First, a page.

He has known what it’s like to worry about where your next meal is coming from. He also saw a much younger Bolt handing out sports kit to Jamaican rugby players who had never seen such luxury.
    Nodding to the busy session taking place in Finchley, Rowe says: “This is the easy bit.”
    The Jamaican story has been building for the last 18 months or so — at all levels of the game.
    New coach Marcus Blackburn, who previously looked after the Singapore sevens side, is instilling a new-found confidence.
    Five of the boys training with the Jamaica youth team at Finchley are from English Premiership club academies, while Campbell is also keeping track of five Jamaica-qualified girls playing for a team in Harringay, north London.
    “Where we are now was a dream,” says Campbell. “But it keeps happening because we persevere.
    “We have no budget, guys dig deep into their own pockets to help out, we do whatever we can. If I could show you what this looked like last year, it would be very different. So you say the Olympics in two years is an outside bet, I say lets give it a crack.”

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    Major upsets

    Wherever they go on their travels, Jamaica’s players are fan favorites. After defeating Mexico in the semifinal of its own tournament, the home fans roared on the Crocs, singing Bob Marley’s “One Love” as the Jamaicans ran out.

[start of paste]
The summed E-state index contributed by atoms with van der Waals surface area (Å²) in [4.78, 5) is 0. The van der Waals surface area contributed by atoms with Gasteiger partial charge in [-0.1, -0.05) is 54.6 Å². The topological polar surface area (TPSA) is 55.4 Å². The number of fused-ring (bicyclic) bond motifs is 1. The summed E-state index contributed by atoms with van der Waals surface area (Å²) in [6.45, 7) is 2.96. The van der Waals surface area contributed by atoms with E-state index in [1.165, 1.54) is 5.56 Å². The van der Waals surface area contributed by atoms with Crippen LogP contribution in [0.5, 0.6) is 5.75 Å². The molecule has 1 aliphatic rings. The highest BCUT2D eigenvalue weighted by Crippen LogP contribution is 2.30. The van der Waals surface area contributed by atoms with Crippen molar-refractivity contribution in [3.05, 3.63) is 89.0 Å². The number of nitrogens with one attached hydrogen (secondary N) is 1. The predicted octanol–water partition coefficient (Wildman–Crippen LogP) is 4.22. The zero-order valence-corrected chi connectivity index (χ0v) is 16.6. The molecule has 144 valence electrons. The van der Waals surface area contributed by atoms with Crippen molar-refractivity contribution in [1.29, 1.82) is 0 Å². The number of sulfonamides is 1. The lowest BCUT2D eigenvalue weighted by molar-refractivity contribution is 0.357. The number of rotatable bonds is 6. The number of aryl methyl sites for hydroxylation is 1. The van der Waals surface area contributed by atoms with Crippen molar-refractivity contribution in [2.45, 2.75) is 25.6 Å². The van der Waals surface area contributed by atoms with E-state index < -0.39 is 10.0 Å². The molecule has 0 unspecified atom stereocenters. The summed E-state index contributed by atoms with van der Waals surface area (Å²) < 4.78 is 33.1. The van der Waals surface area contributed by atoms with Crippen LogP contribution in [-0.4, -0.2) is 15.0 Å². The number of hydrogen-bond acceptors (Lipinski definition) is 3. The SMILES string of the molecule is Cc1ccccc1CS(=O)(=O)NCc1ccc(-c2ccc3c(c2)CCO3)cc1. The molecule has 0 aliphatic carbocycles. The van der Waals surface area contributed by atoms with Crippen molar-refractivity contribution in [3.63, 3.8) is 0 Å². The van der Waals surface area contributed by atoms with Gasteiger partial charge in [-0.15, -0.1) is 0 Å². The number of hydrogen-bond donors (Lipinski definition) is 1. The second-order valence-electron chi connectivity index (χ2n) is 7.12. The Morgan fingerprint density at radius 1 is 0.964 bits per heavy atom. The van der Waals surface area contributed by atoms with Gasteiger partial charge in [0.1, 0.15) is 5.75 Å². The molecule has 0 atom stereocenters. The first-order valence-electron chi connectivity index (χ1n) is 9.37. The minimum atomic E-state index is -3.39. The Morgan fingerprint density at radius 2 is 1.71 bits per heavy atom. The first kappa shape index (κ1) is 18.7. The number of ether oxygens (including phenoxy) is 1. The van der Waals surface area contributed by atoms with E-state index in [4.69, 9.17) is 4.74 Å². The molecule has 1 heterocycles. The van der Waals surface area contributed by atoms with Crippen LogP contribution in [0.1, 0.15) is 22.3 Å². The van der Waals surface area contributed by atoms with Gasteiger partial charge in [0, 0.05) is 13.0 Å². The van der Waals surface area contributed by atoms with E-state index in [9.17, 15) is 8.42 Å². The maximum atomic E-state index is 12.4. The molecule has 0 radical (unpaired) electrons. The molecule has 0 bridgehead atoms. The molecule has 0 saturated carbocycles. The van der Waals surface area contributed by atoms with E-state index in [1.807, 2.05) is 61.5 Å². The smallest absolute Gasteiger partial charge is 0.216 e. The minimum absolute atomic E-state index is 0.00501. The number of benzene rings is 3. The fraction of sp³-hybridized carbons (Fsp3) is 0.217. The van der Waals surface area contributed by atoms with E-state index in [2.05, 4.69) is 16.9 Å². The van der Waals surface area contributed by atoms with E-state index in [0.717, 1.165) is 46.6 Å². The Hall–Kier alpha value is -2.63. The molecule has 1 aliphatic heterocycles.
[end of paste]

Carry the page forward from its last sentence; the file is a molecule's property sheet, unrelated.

The plan is to win hearts and minds in the homeland.
    “Jamaica loves success,” says Osborne, who has seen recognition grow quickly.
    He was nominated for the recent Athlete of the Year award on the island. Bolt has won it seven times, cricketer Chris Gayle is another previous winner. This year world champion hurdler Omar McLeod took the title.
    But rugby and Osborne were also honored on the night.
    After subsequently doing the rounds on the breakfast shows and sports channel chats, Osborne found people shouting “rugby man” at him on the street.
    With a smile he reveals another admirer.
    “The other day in Jamaica I actually met with Michael Frater who was an Olympic Gold medalist — he was in the 4x100m, record-breaking team at London 2012 — and he’s interested in picking up rugby. I mean, USA sevens star Carlin Isles is fast, but is he gold-medal-at-the-Olympics fast?”

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    Track stars are certainly cool in Jamaica.
    But the youngsters need convincing about rugby. Sustained performance could catch their eye. Jamaica has never won a match in Hong Kong, so that is goal one on April 6.
    Seven days later, all eyes in Jamaica will be on the Commonwealth Games.
    After that, Jamaica’s UK-based players will compete on the invitational circuit, while the island boys will return home.
    They’ll come together again for the World Cup, which roars into life on July 20.
    So how does Osborne see things panning out?
    “Come July, we should be battle-hardened,” he says.
    “And hopefully the other teams won’t pay too much attention. Your USAs and Englands will be thinking about each other, rather than what Jamaica are bringing.
    “Hopefully that’s when we come in as those sleeping giants, those underdogs, and maybe we can cause a couple of upsets. Upsets will again boost our profile.”
    Cool Runnings on grass, indeed.